OpenACC is a directive-based programming model designed to provide a simple yet powerful approach to accelerators without significant programming effort.
What that is means is, you can pickup existing code written for an x86 CPU, and add some compiler
#pragmas, compile with an OpenACC capable compiler - and voila! You get accelerated binaries for a range of hardware accelerators - Nvidia GPUs, AMD GPUs and even Intel multi-core CPUs. Thats really the USP of OpenACC - a single copy of the source code will deliver performance portability across this range of hardware platforms.
So, to be successful with OpenACC all you need are strong concepts in parallel programming, some know-how about OpenACC syntax and you’re good to go! You dont need to really know too many lower level hardware details with OpenACC, as opposed to, maybe CUDA C. However, this is a double edged sword - I will revisit this later in this post. Remember, OpenACC is about expressing parallelism - its not GPU programming.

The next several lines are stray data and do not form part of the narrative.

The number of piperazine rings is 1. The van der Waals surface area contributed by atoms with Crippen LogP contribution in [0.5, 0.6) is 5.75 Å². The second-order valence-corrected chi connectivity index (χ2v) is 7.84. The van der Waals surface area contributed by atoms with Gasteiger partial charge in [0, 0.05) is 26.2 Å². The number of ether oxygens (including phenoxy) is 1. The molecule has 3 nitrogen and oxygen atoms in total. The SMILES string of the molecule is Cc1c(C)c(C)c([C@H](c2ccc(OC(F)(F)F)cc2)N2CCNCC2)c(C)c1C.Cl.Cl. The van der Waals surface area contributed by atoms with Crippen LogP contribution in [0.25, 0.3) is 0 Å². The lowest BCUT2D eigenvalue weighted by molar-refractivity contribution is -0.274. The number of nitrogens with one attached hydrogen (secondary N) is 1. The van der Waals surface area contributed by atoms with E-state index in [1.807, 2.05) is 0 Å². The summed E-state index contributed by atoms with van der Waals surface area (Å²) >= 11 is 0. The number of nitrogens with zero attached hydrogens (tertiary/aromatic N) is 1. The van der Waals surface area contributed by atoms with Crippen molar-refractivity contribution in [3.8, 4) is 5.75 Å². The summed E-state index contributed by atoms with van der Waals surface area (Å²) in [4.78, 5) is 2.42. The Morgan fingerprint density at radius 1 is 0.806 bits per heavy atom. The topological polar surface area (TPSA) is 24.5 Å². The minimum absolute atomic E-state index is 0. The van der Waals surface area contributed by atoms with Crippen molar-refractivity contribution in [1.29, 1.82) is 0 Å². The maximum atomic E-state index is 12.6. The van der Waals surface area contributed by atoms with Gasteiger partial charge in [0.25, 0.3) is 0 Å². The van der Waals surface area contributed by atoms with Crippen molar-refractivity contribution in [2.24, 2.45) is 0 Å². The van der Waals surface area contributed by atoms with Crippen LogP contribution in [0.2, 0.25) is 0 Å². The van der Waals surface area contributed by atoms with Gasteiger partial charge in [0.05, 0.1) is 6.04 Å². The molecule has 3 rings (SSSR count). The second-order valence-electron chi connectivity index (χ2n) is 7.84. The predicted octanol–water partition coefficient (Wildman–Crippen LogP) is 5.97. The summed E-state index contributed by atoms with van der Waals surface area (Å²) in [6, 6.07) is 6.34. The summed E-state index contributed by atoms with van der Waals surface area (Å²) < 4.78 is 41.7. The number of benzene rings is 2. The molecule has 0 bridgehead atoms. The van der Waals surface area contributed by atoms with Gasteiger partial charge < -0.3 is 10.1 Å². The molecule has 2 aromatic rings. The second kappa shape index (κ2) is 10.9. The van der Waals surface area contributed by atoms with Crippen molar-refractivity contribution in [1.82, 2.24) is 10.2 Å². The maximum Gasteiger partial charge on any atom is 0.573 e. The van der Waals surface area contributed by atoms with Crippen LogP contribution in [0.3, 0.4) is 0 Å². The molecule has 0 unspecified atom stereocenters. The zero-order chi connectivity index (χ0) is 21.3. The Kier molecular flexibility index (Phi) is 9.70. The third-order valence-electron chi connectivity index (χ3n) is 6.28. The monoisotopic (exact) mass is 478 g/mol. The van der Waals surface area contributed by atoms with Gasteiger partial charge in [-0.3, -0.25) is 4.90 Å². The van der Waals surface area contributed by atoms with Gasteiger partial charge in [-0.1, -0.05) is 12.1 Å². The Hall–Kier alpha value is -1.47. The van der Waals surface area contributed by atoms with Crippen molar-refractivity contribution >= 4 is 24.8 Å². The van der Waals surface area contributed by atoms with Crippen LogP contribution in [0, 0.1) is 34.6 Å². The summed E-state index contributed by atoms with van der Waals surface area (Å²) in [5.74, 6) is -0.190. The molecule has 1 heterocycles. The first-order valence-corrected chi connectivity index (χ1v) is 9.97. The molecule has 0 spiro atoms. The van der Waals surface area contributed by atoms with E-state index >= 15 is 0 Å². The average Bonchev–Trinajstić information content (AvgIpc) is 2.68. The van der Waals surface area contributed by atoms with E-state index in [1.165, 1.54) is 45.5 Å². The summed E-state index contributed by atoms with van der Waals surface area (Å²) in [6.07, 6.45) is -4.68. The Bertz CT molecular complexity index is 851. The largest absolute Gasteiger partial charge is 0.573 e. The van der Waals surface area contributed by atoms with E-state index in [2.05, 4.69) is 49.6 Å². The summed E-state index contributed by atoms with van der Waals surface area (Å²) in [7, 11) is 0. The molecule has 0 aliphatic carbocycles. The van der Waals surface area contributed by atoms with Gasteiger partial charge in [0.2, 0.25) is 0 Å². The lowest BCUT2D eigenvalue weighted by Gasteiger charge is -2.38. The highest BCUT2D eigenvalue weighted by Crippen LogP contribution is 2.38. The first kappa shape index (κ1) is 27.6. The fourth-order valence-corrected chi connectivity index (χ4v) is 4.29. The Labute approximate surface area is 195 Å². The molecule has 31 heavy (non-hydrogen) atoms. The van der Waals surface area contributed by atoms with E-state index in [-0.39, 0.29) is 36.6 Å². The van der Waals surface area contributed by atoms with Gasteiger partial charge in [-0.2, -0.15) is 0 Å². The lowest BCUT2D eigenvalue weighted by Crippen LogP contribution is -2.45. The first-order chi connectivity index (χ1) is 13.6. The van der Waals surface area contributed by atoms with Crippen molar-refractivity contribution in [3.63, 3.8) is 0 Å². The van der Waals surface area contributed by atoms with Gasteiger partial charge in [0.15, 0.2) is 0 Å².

There are some really good tutorials on OpenACC itself available online:
1. Jeff Larkin’s post on the Parallel Forall blog
2. Jeff Larkin’s sessions from GTC 2013 - recordings on Youtube here : Part1 Part2
The recommended approach for parallelism anywhere is to:
1. Try and use existing parallel optimized libraries like cuBLAS, cuDNN etc. if they exist for your application.
2. If you dont get those, try OpenACC on your code. That should get you about 80% of the maximum available performance.